Back in 2001, when I started as a teacher, the technology boom was in its nascent stage. I remember toting a large bag filled with papers home most nights and going to sleep drowning under a vast sea of student homework that needed grading. My classroom was even worse, cluttered with books, manipulatives, globes, maps, and learning stations that left little room for anything else. However, as I write this in 2018, things have changed dramatically. Today’s teachers have edtech in their corners.
When I was a teacher, helping students to become competent writers was a chore, though not an impossible task. Grading the written assignments of students was also a difficult task, as many of them butchered the English language and treated grammar as though it was a skill that could be disregarded. To further complicate things, if students needed help editing a paper or project at home, they were on their own.
Now, all of that has changed, well, sort of. Students have access to a host of grammar apps and tools that will not only help them correct their grammatical errors, but also teach them to be better writers in the process. If I were still in the classroom today, I’d use these grammar and writing apps, tools, and resources:
Grammar Pop– If you’re looking for a fun word game for adults or you want your kids to learn parts of speech as quickly as possible, the Grammar Pop is for you. With this fun game, you match words with parts of speech of pop clouds and advance from nouns and verbs to gerunds and participles.
Mingoville– With 10 missions, you can use Mingoville to learn English language. The app has a dictionary that is available in 32 languages and contains over 10,000 audio clips to help you learn to pronounce all types of words. There are also 130 games and activities that will reinforce spelling, reading, grammar, and pronunciation. If you love to sing, there are also 10 songs that you can sing along; you can also participate with your friends.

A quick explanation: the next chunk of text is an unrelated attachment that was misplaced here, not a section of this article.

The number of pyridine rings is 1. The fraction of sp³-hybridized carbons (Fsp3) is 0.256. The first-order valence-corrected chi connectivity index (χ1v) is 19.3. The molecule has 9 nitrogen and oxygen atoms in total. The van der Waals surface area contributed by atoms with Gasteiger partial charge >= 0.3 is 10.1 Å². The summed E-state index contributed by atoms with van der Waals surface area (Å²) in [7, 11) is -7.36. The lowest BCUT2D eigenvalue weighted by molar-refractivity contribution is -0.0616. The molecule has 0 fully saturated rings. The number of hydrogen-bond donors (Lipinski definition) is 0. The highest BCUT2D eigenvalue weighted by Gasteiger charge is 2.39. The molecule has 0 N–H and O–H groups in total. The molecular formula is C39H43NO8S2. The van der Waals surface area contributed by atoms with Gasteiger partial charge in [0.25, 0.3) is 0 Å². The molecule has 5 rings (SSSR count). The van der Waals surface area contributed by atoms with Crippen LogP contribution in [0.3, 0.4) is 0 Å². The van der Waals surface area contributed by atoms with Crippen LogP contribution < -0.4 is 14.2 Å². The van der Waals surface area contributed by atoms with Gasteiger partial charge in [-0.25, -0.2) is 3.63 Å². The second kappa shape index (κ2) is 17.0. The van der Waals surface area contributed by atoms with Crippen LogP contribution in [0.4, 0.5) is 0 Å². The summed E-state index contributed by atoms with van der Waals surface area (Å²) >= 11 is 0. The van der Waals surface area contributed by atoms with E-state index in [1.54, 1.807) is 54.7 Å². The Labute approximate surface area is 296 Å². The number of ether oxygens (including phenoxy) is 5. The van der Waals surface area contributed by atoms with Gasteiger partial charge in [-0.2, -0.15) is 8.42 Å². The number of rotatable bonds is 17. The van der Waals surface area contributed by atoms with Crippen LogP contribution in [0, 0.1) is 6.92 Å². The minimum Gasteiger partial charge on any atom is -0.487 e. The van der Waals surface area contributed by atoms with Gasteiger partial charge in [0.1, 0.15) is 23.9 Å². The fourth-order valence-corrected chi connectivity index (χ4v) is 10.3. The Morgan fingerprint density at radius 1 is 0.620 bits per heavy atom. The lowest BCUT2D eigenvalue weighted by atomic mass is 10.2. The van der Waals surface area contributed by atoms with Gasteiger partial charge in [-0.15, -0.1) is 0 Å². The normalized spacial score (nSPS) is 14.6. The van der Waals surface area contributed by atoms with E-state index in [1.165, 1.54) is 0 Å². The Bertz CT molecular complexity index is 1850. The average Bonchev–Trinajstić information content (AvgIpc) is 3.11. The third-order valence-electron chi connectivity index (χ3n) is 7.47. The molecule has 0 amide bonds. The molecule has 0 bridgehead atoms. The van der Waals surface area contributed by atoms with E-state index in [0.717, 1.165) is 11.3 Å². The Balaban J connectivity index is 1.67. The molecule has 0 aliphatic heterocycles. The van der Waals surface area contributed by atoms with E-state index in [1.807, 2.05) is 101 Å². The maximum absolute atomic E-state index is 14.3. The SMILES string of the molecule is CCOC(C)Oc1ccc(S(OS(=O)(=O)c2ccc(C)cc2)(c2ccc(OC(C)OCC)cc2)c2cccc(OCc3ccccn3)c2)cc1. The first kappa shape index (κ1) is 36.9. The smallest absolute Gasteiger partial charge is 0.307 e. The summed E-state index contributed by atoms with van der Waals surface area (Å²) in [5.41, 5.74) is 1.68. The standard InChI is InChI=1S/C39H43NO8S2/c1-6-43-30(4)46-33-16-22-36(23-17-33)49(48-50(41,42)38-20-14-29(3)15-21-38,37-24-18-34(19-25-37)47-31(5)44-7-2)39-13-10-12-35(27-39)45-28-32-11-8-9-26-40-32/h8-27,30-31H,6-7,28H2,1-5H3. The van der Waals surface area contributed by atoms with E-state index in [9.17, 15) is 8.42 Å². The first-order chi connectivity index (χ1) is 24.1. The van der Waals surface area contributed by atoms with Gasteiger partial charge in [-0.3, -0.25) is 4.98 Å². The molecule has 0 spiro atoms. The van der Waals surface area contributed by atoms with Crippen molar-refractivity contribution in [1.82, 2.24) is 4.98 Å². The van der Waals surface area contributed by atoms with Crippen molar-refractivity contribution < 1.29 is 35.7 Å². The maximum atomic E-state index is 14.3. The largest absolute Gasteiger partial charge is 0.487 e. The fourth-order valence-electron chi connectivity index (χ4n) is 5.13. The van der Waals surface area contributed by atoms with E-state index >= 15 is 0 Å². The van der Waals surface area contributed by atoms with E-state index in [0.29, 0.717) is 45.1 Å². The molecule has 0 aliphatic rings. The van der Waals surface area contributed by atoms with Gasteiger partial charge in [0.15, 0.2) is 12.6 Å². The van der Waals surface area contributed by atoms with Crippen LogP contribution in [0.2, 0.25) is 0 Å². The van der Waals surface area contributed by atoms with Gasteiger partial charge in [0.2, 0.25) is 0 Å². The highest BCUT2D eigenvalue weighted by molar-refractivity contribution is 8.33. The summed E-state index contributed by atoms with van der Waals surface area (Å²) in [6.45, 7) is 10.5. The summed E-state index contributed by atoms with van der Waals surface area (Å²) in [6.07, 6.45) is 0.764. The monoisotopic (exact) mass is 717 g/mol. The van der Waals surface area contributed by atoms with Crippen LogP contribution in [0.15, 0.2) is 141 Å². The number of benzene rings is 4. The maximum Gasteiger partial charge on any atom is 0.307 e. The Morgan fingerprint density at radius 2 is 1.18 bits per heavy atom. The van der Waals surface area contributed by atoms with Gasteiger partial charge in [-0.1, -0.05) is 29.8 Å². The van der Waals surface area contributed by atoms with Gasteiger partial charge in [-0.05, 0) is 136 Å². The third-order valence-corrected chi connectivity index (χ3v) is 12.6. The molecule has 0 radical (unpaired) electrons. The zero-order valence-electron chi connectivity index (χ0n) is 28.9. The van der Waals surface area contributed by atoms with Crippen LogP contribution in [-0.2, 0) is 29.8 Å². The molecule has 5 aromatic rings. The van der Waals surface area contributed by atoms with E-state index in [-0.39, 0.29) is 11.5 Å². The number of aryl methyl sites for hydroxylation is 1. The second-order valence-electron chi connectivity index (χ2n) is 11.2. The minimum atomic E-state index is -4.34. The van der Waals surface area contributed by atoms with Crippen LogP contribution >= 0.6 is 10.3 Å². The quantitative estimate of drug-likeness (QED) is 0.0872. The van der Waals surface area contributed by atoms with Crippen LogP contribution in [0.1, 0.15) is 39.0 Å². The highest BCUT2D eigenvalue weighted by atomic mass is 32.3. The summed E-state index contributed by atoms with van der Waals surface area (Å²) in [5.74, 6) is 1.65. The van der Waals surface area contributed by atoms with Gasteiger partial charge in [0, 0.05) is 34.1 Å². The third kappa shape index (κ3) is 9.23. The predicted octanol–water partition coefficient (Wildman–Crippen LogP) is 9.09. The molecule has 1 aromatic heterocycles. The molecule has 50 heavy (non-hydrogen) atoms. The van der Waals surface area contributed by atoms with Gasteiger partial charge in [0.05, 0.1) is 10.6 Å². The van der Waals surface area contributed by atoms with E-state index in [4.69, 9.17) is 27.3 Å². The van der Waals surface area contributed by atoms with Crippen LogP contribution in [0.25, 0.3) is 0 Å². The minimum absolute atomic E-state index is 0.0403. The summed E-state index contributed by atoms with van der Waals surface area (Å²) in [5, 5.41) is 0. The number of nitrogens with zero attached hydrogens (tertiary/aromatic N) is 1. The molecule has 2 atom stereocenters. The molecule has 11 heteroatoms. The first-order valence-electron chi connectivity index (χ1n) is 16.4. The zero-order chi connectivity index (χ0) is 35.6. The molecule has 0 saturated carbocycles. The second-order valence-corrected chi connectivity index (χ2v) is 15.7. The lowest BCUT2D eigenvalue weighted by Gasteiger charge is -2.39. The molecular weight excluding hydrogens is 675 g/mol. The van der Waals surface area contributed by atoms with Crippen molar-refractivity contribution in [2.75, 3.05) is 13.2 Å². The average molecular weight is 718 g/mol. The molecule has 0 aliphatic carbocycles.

Quill– Quill is a writing tutorial app for teachers designed to help students become better writers. Quill is a nonprofit organization, and its goal is to provide tools such as Quill to help make students better writers. Quill uses web applications to create engaging content for students that helps them learn grammar, writing skills, and vocabulary. Using the teacher dashboard, you can monitor students’ progress according to the Common Core Standards; this feature also makes grading more intuitive and meaningful.
Turnitin for Educators: This website has a wide array of functions designed to help teachers check the integrity of their students’ work, and it helps them mark students’ work. It helps to prevent plagiarism by comparing the works submitted by students with a vast text comparison database, OriginalityCheck. The GradeMark function helps teachers give feedback and remarks to their students, and QuickMark enables them to mark students’ work directly.
Word Sort by Grammaropolis: This tool uses Grammaropolis characters to help teach the parts of speech. Children play by taking a word as it floats across the sky and dragging it into a container that holds the appropriate part of speech. It also has pages explaining parts of speech along with their grammatical function and game character personality.
Writing Challenge App: This app aims to guide students who want to do some form of writing but need some creativity nudging. The app delivers a prompt every minute, suggesting new ideas, characters, scenes, and even plots.
Grammarly– This platform helps the student to improve their grammar and build confidence in their writing ability.
Did we miss any?